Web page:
There is simply no evidence of "palming off" in the instant case. The packagers know they are buying from defendants, not Zin-Plas, and the consumers don't identify the shape of the products with Zin-Plas or any other "single source," except perhaps the packager. In fact, defendants' products do not contain the "ZP" logo — the only mark that might have acquired a secondary meaning in the mind of the public. Thus, the instant case is distinguishable in a controlling respect from those cases cited by plaintiff where the infringer has copied both the product's outer configuration and its packaging, color scheme, or lettering. See, e.g., Chevron Chemical Co. v. Voluntary Purchasing Groups, Inc., 659 F.2d 695 (5th Cir. 1981); Teledyne Industries, Inc. v. Windemere Products, Inc., 433 F. Supp. 710 (S.D.Fla. 1977); The Westward Co. v. Gem Products, Inc., 219 U.S.P.Q. 784, 570 F. Supp. 943 (E.D.Mich. 1983). In those cases the defendant crossed the line of "fair" competition by intentionally copying aesthetic features that had acquired a secondary meaning, thereby hoping to benefit from the confusion caused among the buying public. By contrast, in the instant case, the evidence shows no more than that defendants copied plaintiff's spout and showerhead because they were attractive and accepted in the market. (Freed Deposition, pp. 140-141). Such competition is not prohibited by the Lanham Act.
The eighth factor is the likelihood of expansion of the product lines. The evidence produced thus far concerns only two product lines, showerheads and tub spouts. As to these product lines, the evidence shows that defendants will probably try to sell their copies to more of the packagers who currently buy from Zin-Plas. There is, however, no evidence, one way or the other, from which the court can determine whether defendants will try to copy other Zin-Plas product lines, besides the spouts and showerheads.
In sum, of the eight factors listed by the Sixth Circuit in Frisch's I, 670 F.2d at 648, for finding a likelihood of confusion, the first, fourth and seventh factors militate strongly against finding a likelihood of confusion, while the other factors point tentatively in the opposite direction. In Frisch's II, 759 F.2d 1261, 1264, the Sixth Circuit stated: "These factors are not immutable, but merely indicate the need for weighted evaluation of the pertinent facts in arriving at the legal conclusion of confusion." After weighing each of these factors in light of the basic purpose of the Lanham Act, I am satisfied that plaintiff has not established a likelihood of confusion by a preponderance of the evidence.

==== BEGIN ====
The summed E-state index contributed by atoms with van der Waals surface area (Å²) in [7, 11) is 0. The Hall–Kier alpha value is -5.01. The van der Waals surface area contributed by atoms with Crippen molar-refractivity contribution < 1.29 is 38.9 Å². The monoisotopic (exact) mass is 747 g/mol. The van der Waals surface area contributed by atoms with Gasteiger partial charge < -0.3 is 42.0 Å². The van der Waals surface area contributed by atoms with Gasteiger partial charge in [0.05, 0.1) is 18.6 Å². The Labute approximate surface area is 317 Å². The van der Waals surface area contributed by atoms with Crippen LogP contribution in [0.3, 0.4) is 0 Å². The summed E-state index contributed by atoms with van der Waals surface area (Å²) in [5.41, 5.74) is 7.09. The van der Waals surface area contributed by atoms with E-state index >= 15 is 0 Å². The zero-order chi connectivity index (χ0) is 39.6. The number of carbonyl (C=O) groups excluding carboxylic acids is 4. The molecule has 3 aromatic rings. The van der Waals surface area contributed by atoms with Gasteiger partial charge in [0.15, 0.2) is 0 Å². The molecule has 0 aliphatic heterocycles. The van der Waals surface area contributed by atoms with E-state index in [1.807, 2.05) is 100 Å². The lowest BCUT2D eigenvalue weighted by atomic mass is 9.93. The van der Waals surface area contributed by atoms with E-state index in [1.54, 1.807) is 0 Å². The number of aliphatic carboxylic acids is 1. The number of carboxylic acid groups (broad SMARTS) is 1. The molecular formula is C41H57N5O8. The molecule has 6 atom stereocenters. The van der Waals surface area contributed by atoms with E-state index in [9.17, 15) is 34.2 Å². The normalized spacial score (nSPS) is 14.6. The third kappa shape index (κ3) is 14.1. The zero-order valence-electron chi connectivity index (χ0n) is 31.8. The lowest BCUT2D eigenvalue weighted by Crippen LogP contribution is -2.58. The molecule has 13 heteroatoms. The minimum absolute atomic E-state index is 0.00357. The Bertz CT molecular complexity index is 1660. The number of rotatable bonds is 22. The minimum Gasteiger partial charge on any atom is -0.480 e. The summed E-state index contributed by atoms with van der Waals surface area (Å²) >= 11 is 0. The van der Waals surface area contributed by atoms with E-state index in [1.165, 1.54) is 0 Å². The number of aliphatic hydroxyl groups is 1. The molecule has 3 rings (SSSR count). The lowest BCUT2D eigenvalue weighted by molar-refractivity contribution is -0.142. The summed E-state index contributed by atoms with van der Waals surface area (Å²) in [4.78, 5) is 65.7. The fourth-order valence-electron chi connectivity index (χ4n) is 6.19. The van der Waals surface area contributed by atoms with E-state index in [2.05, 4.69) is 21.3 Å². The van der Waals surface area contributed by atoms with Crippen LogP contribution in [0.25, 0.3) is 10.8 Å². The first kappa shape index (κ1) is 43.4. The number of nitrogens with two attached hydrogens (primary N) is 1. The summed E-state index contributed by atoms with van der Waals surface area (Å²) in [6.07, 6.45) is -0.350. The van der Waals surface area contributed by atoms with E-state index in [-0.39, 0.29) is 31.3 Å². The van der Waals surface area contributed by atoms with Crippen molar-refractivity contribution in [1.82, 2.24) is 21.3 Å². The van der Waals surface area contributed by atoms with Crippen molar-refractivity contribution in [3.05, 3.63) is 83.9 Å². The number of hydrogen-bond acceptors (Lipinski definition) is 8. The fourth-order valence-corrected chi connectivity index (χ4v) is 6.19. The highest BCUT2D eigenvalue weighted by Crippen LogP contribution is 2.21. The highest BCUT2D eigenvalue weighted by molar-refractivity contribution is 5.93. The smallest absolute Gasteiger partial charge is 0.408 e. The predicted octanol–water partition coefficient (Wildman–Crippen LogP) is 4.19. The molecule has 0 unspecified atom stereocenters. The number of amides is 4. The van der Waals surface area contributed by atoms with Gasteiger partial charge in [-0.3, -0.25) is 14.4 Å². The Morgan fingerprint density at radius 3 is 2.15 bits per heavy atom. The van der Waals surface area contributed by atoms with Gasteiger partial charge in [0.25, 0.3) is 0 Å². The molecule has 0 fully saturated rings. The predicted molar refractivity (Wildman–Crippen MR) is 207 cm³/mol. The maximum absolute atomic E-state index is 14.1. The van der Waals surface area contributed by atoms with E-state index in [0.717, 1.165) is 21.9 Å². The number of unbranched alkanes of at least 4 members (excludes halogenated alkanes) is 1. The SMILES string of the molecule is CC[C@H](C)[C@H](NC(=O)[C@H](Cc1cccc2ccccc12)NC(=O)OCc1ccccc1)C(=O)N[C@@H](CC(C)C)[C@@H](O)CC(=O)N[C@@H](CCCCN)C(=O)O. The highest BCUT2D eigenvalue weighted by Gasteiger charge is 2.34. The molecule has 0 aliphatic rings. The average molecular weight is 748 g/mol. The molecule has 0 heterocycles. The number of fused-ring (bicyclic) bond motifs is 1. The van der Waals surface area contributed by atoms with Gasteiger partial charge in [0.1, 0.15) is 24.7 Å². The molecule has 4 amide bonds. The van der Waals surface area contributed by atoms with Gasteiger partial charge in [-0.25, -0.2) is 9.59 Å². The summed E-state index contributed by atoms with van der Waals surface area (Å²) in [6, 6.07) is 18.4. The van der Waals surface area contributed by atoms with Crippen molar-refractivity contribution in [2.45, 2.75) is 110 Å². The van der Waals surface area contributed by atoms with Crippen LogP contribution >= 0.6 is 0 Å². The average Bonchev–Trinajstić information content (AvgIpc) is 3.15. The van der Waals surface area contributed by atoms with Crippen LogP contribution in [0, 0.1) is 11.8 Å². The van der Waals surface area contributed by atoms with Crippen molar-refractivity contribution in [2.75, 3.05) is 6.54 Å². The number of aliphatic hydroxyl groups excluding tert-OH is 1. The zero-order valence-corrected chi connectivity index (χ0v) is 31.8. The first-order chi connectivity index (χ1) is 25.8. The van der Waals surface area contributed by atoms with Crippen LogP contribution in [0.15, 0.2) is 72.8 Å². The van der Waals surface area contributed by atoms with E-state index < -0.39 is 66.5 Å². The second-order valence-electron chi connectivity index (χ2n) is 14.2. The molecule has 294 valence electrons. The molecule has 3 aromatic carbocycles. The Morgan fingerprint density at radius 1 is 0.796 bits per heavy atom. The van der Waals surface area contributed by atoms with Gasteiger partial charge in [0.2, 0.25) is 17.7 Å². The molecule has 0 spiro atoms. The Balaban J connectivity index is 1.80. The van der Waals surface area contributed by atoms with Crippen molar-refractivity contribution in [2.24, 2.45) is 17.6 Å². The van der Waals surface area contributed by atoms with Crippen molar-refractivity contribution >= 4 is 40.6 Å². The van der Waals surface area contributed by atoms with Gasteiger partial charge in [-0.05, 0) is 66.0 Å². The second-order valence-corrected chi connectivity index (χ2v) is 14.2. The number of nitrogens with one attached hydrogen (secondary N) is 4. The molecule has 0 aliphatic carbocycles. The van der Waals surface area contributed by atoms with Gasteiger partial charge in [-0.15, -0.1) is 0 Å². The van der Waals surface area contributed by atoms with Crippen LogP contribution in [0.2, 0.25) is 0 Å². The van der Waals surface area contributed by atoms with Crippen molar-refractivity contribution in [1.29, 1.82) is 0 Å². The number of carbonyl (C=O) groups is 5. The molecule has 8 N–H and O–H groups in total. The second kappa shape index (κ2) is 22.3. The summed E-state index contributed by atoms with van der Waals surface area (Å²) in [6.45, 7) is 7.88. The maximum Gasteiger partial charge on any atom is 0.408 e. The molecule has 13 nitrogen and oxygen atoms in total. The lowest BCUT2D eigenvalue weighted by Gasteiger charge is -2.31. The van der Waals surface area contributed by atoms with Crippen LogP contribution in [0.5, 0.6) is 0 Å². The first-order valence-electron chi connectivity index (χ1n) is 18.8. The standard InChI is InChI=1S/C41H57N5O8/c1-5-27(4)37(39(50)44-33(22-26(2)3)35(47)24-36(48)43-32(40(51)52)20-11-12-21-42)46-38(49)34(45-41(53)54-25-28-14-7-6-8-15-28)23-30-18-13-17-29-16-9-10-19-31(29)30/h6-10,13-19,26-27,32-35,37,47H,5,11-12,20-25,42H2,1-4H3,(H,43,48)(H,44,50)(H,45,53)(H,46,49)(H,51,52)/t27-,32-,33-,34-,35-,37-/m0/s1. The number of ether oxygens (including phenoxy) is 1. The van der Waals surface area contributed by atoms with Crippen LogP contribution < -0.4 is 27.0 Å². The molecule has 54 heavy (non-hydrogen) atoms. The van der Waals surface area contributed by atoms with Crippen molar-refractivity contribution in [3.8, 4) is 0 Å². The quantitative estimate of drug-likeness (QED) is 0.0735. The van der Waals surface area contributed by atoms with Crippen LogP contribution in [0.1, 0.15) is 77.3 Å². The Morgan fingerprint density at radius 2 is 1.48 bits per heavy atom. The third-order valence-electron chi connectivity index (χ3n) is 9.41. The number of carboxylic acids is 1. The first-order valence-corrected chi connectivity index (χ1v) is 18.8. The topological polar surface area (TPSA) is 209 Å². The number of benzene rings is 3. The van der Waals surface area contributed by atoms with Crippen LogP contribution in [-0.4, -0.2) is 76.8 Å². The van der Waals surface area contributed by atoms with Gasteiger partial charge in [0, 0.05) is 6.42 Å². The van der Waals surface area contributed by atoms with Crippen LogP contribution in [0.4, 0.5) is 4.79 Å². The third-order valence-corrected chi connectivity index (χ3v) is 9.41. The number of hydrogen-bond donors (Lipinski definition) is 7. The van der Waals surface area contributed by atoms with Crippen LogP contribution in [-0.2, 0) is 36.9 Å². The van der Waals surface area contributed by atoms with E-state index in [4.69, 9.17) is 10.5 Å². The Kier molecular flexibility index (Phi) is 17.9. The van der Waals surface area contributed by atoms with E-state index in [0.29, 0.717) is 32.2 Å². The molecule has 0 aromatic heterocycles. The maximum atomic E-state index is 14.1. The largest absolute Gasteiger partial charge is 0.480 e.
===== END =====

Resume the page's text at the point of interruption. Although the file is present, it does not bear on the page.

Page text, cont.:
In addition, plaintiff has not established that failure to grant the preliminary injunction will cause irreparable injury. It is quite apparent that granting the injunction would put defendants out of business. Plaintiff, on the other hand, will not be forced out of business if the injunction is not granted. Thus far, plaintiff has lost one customer, albeit a large one, through market competition caused by defendants' cheaper imported products. This injury, while significant, is not irreparable.
Plaintiff portrays this action as a "microcosm of problems of international trade now facing the United States." I agree and am sympathetic to plaintiff's plight. Nevertheless, based on the facts before the court, plaintiff has failed to establish a violation of the Lanham Act. As a belated effort to obtain relief, plaintiff's post-hearing brief states, in the alternative, that it is entitled to a preliminary injunction based on its common law claim of misappropriation. The court declines to rule on this claim, however, since it raises factual issues that were not developed either at the hearing or in the briefs. Accordingly, plaintiff's motion for a preliminary injunction is denied.
B. Defendant's Motion to Dismiss or Transfer.